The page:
McGill Law gave me a profound understanding of the country.  As a middle class kid from Winnipeg, I didn't know much about how the country worked or where the big decisions were made.  This was illustrated to me when I first got to law school, in a poetic way. I remember walking toward Chancellor Day Hall on a beautiful, sunny day in the fall of 1992, and seeing perfectly-formed red maple leaves scattered on the ground.  In the prairies, we have different kinds of maple trees, and I'd never seen the leaf that adorns our flag in real life before. That experience really drove home to me that I was in a city and province that were seminal to the creation of the country.  And when I started classes, I was suddenly around some of the smartest people anywhere, at a law school with an outsized influence on the Supreme Court of Canada, and politics, too.  Then, three years later, that same province was teetering on the edge of separating from Canada. I'll never forget the jaw-dropping panic I felt watching the results of the 1995 referendum with my friends from law school.

What made your blood boil or made you snooze while at law school?

I’d say I was sometimes frustrated by the decidedly small group of students whose narrow focus in class was merely to find out what would be on the exam.  I suppose they had a clearer goal in mind for what they were going to do with their degree, but for me, engaging with the ideas, the students and professors, and debating the pros and cons of the judgments were the best part of law school.

Do you still see law all around you?

I put my legal education to use every day at work.  Law and journalism have a lot in common. We hear a story, and have to identify the issues, know the right questions to ask, understand all sides of a conflict or policy debate, and weigh their relative merits based on laws, principles, and societal values.  The only real difference comes at the end. For journalists, the goal is to communicate all that to an audience, in a balanced way. It's not advocacy. And of course, I'm still friends with many of my law school colleagues, and a lot of other lawyers in Toronto and elsewhere.  We're never short of things to talk about.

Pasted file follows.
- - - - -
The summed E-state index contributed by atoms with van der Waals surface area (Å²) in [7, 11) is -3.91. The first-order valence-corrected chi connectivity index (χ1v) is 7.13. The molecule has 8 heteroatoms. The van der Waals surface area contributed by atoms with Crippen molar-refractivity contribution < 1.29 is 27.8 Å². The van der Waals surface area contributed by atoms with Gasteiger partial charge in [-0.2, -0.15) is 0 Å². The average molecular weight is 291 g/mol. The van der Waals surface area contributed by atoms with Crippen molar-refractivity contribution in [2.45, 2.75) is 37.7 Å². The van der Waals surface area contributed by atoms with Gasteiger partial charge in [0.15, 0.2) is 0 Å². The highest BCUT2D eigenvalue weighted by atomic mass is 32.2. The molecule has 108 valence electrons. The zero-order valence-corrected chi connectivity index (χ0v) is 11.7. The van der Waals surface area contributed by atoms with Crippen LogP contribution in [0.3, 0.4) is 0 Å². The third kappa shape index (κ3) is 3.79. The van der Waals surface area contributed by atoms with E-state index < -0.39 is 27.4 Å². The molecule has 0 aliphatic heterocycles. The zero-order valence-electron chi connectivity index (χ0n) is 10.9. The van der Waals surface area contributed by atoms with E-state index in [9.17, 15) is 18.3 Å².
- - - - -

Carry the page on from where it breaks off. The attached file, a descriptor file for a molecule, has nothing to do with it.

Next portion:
You are at a coffee house speaking to a first-year law student. What advice would you give them?

Treasure this experience.  Learn as much as you can. Ponder the big questions. Speak up in class. Make friends.  Get involved. Keep going to coffee house!  It's such a privilege to go to law school, and you may never meet such a wide variety of smart, engaged people again.  Even if you don't end up practicing, the years you spend at McGill Law will influence everything you do afterwards, so make the most of it.

What does a day in your life look like? Give us the rundown!

No two days are alike.  I could be interviewing a former Supreme Court of Canada justice in a radio studio one day, and helping a field reporter focus their story from a war zone the next.  I do everything from breaking news to investigative documentaries, and at CBC, there's virtually no subject that couldn't come across my desk. I'm learning something new, and using different parts of my skill set, education and experience, every day.  That's what I love about it.

 Bonnie with Michael Enright, the host of The Sunday Edition on CBC Radio One.

Bonnie with Michael Enright, the host of The Sunday Edition on CBC Radio One.

If you were given the blessing and curse of an extra hour every day to do whatever you wanted, what would it be?

Ideally, I'd like to bundle those extra hours together and travel more.  I've been lucky to have taken a lot of fascinating trips so far, but there are so many places in the world that I still want to see!

Any regrets? (Yeah, we are retrospective like that)

I wish I'd stayed in Montreal.  That's it.